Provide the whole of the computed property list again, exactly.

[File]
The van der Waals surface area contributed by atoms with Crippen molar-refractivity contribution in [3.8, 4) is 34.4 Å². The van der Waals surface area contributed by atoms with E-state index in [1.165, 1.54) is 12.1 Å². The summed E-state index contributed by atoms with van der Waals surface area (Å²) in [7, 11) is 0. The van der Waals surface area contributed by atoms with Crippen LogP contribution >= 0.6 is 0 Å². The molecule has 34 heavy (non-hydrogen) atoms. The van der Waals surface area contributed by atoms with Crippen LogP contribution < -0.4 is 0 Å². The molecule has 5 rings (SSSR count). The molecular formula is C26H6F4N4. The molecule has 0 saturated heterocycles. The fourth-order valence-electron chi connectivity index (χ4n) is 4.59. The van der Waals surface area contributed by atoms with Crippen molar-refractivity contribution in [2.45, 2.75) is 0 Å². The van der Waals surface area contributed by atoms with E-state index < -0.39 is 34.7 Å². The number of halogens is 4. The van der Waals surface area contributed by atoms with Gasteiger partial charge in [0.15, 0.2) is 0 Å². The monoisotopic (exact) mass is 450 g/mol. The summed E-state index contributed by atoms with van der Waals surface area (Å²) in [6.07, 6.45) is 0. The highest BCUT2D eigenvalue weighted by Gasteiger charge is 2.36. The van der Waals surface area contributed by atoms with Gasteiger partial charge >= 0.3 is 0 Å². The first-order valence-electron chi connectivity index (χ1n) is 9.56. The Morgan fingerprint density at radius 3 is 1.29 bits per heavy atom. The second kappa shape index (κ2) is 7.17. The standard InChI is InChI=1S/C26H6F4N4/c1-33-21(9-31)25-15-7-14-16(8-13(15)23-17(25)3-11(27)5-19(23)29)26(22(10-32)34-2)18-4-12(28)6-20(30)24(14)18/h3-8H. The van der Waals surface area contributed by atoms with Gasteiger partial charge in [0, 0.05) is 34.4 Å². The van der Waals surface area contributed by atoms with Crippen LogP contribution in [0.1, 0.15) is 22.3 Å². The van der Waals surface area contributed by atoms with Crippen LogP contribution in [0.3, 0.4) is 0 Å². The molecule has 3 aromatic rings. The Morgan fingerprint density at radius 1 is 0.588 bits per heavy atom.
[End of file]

The van der Waals surface area contributed by atoms with Crippen molar-refractivity contribution in [3.8, 4) is 34.4 Å². The van der Waals surface area contributed by atoms with E-state index in [1.165, 1.54) is 12.1 Å². The summed E-state index contributed by atoms with van der Waals surface area (Å²) in [7, 11) is 0. The van der Waals surface area contributed by atoms with Crippen LogP contribution >= 0.6 is 0 Å². The molecule has 34 heavy (non-hydrogen) atoms. The van der Waals surface area contributed by atoms with Crippen LogP contribution < -0.4 is 0 Å². The molecule has 5 rings (SSSR count). The molecular formula is C26H6F4N4. The molecule has 0 saturated heterocycles. The fourth-order valence-electron chi connectivity index (χ4n) is 4.59. The van der Waals surface area contributed by atoms with Crippen molar-refractivity contribution in [2.45, 2.75) is 0 Å². The van der Waals surface area contributed by atoms with E-state index < -0.39 is 34.7 Å². The number of halogens is 4. The van der Waals surface area contributed by atoms with Gasteiger partial charge in [0.15, 0.2) is 0 Å². The monoisotopic (exact) mass is 450 g/mol. The summed E-state index contributed by atoms with van der Waals surface area (Å²) in [6.07, 6.45) is 0. The highest BCUT2D eigenvalue weighted by Gasteiger charge is 2.36. The van der Waals surface area contributed by atoms with Gasteiger partial charge >= 0.3 is 0 Å². The first-order valence-electron chi connectivity index (χ1n) is 9.56. The Morgan fingerprint density at radius 3 is 1.29 bits per heavy atom. The second kappa shape index (κ2) is 7.17. The standard InChI is InChI=1S/C26H6F4N4/c1-33-21(9-31)25-15-7-14-16(8-13(15)23-17(25)3-11(27)5-19(23)29)26(22(10-32)34-2)18-4-12(28)6-20(30)24(14)18/h3-8H. The van der Waals surface area contributed by atoms with Gasteiger partial charge in [0, 0.05) is 34.4 Å². The van der Waals surface area contributed by atoms with Crippen LogP contribution in [0.1, 0.15) is 22.3 Å². The van der Waals surface area contributed by atoms with Crippen LogP contribution in [0.3, 0.4) is 0 Å². The molecule has 3 aromatic rings. The Morgan fingerprint density at radius 1 is 0.588 bits per heavy atom.